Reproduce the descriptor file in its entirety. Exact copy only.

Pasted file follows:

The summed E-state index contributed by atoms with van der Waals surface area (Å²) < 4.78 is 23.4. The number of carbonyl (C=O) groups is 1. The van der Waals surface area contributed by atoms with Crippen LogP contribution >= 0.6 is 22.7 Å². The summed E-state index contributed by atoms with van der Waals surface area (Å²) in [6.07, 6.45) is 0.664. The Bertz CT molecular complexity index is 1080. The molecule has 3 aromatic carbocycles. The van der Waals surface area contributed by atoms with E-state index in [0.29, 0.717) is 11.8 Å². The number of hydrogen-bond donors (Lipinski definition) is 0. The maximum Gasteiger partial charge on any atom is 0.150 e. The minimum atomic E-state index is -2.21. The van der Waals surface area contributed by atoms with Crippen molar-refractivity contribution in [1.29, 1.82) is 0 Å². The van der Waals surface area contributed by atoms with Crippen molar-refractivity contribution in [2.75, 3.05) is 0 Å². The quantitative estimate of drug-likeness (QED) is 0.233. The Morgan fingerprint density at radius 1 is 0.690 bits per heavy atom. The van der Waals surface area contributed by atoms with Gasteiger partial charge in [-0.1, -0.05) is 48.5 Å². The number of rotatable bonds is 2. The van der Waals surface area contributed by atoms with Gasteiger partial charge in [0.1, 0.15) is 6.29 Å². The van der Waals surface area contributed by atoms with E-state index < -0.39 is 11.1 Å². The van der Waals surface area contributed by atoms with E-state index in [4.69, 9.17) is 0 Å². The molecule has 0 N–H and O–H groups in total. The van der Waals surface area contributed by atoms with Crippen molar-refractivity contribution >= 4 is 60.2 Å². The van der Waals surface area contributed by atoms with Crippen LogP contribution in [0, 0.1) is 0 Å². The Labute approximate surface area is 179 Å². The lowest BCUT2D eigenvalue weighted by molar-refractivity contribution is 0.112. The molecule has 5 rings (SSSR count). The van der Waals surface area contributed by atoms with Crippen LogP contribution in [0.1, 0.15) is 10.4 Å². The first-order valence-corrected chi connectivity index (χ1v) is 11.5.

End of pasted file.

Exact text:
The summed E-state index contributed by atoms with van der Waals surface area (Å²) < 4.78 is 23.4. The number of carbonyl (C=O) groups is 1. The van der Waals surface area contributed by atoms with Crippen LogP contribution >= 0.6 is 22.7 Å². The summed E-state index contributed by atoms with van der Waals surface area (Å²) in [6.07, 6.45) is 0.664. The Bertz CT molecular complexity index is 1080. The molecule has 3 aromatic carbocycles. The van der Waals surface area contributed by atoms with E-state index in [0.29, 0.717) is 11.8 Å². The number of hydrogen-bond donors (Lipinski definition) is 0. The maximum Gasteiger partial charge on any atom is 0.150 e. The minimum atomic E-state index is -2.21. The van der Waals surface area contributed by atoms with Crippen molar-refractivity contribution in [1.29, 1.82) is 0 Å². The van der Waals surface area contributed by atoms with Crippen molar-refractivity contribution in [2.75, 3.05) is 0 Å². The quantitative estimate of drug-likeness (QED) is 0.233. The Morgan fingerprint density at radius 1 is 0.690 bits per heavy atom. The van der Waals surface area contributed by atoms with Gasteiger partial charge in [-0.1, -0.05) is 48.5 Å². The number of rotatable bonds is 2. The van der Waals surface area contributed by atoms with Gasteiger partial charge in [0.1, 0.15) is 6.29 Å². The van der Waals surface area contributed by atoms with E-state index < -0.39 is 11.1 Å². The van der Waals surface area contributed by atoms with E-state index in [4.69, 9.17) is 0 Å². The molecule has 0 N–H and O–H groups in total. The van der Waals surface area contributed by atoms with Crippen molar-refractivity contribution >= 4 is 60.2 Å². The van der Waals surface area contributed by atoms with Crippen LogP contribution in [0, 0.1) is 0 Å². The Labute approximate surface area is 179 Å². The lowest BCUT2D eigenvalue weighted by molar-refractivity contribution is 0.112. The molecule has 5 rings (SSSR count). The van der Waals surface area contributed by atoms with Crippen LogP contribution in [0.1, 0.15) is 10.4 Å². The first-order valence-corrected chi connectivity index (χ1v) is 11.5.